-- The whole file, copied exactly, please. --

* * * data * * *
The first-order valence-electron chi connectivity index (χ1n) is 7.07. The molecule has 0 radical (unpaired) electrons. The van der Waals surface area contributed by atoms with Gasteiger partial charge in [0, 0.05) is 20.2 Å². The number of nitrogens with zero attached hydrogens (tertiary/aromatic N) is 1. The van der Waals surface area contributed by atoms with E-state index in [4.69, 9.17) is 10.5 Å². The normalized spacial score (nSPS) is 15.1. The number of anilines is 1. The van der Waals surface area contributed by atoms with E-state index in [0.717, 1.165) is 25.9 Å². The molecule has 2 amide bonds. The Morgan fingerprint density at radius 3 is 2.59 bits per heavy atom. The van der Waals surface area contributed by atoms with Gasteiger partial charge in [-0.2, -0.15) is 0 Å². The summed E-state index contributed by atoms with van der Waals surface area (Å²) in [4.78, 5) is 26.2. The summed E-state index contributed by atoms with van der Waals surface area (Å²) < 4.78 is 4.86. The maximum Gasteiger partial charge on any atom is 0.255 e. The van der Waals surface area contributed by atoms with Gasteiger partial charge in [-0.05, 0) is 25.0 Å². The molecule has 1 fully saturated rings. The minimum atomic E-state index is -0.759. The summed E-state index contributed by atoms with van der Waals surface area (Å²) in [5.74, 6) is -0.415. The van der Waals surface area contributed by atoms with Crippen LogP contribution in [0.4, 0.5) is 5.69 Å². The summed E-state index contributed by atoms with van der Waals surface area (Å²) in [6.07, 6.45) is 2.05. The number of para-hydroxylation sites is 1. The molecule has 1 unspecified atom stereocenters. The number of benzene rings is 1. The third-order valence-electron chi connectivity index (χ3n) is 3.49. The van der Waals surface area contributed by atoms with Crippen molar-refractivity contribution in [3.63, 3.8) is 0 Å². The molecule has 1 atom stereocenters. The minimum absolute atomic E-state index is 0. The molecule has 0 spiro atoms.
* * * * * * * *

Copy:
The first-order valence-electron chi connectivity index (χ1n) is 7.07. The molecule has 0 radical (unpaired) electrons. The van der Waals surface area contributed by atoms with Gasteiger partial charge in [0, 0.05) is 20.2 Å². The number of nitrogens with zero attached hydrogens (tertiary/aromatic N) is 1. The van der Waals surface area contributed by atoms with E-state index in [4.69, 9.17) is 10.5 Å². The normalized spacial score (nSPS) is 15.1. The number of anilines is 1. The van der Waals surface area contributed by atoms with E-state index in [0.717, 1.165) is 25.9 Å². The molecule has 2 amide bonds. The Morgan fingerprint density at radius 3 is 2.59 bits per heavy atom. The van der Waals surface area contributed by atoms with Gasteiger partial charge in [-0.2, -0.15) is 0 Å². The summed E-state index contributed by atoms with van der Waals surface area (Å²) in [4.78, 5) is 26.2. The summed E-state index contributed by atoms with van der Waals surface area (Å²) < 4.78 is 4.86. The maximum Gasteiger partial charge on any atom is 0.255 e. The van der Waals surface area contributed by atoms with Gasteiger partial charge in [-0.05, 0) is 25.0 Å². The molecule has 1 fully saturated rings. The minimum atomic E-state index is -0.759. The summed E-state index contributed by atoms with van der Waals surface area (Å²) in [5.74, 6) is -0.415. The van der Waals surface area contributed by atoms with Crippen LogP contribution in [0.4, 0.5) is 5.69 Å². The summed E-state index contributed by atoms with van der Waals surface area (Å²) in [6.07, 6.45) is 2.05. The number of para-hydroxylation sites is 1. The molecule has 1 unspecified atom stereocenters. The number of benzene rings is 1. The third-order valence-electron chi connectivity index (χ3n) is 3.49. The van der Waals surface area contributed by atoms with Crippen molar-refractivity contribution in [3.63, 3.8) is 0 Å². The molecule has 1 atom stereocenters. The minimum absolute atomic E-state index is 0. The molecule has 0 spiro atoms.